When you receive three hits, the game resets to the title screen. When the enemy plane is not visible, you can leave the combat mode by pressing C or "," (comma). NOTE: You can enter and exit the combat mode as often as you like.

Ending Your Flight

The final step of any flight is the landing procedure. When landing, several instruments must be monitored, including the flap and landing gear indicators, the speed indicator, and the engine power gauge. A flight is not over until the plane is on the ground.

Landing Your Plane

Landing a plane is tricky, but you can do it! Follow these steps to successfully land your 4A Flyer plane:

  1. Press L to alert the flight computer that you are ready to begin the landing. The flight computer displays the heading of the nearest airport. NOTE: Once you begin the landing procedure, you cannot stop this process.
  2. Guide your plane to the airport. Your heading must exactly match the heading displayed on the flight computer.
  3. Once the plane is flying in the correct heading, steady the plane so that the artificial horizon indicator is level (not tilted) and the pitch is level (no blue or green showing). The runway will appear on the ground below.

Final Descent and Touchdown

  1. Lower your pitch to begin your descent toward the runway. Once you begin your descent, the plane will not bank, and the pitch will not rise above the center line of the pitch indicator. Simply stated, once you begin the landing procedure, you must complete it.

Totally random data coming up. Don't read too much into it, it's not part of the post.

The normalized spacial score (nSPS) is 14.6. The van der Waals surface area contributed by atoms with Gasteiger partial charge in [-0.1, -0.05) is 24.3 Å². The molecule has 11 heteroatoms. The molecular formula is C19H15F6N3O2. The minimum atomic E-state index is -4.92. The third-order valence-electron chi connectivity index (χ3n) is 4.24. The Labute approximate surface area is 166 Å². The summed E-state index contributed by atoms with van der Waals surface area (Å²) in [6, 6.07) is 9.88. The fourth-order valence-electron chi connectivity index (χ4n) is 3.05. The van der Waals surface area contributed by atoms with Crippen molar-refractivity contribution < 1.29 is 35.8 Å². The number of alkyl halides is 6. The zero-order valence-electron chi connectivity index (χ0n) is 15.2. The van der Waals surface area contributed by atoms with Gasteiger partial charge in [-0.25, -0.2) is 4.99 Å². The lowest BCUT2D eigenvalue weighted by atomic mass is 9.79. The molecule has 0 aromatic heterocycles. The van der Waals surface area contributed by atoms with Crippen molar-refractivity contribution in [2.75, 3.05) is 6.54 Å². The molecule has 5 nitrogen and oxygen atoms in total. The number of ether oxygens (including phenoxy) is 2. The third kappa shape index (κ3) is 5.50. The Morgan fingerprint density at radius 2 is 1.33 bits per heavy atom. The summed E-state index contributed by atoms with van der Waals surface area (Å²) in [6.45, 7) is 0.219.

2. Press G or ";" (semi-colon) to lower the landing gear.
  3. A successful touchdown on the runway is indicated by the appearance of runway markers, two pairs of dots on either side of the center runway line.
  4. To bring the plane to a complete stop, you can do one or more of the following:
    1. raise the flaps
    2. decrease the engine power
    3. apply the brake
NOTE: If you receive a message during the landing procedure, refer to the Message Center section of the manual for assistance.

Message Center

Several messages are listed below, along with the solutions to the problem they represent.

Message Solution
Speed Too High on Ground Press X or pull back on joystick lever once speed reaches 60 knots.
Gear Down Over 125 Knots Press G or ";" (semi-colon) to raise landing gear before speed reaches 125 knots.
Plane Ran Off Runway Press X or pull back on joystick lever before the end of the runway appears. The speed must reach 60 knots to allow for take off.
Speed Too High on Slick Runway Press X or pull back on joystick lever once speed reaches 60 knots. This message only appears in the rain and snow weather conditions.
Gear Up During Landing Press G or ";" (semi-colon) to lower the landing gear, after the speed reaches 125 knots or less.
Speed Too Low During Approach Speed must be at least 50 knots for touchdown on runway.
Wings Broke Due to Ice In snowy weather, keep the altitude below 7500 ft.
Engine Exploded During Heat In hot weather, avoid pushing the engine power to its maximum.
Crashed Into Ground Do not attempt to land the plane until the runway has appeared.

During touchdown, do not lower the pitch dramatically. The plane must be close to a level pitch.

Downloads

References

External links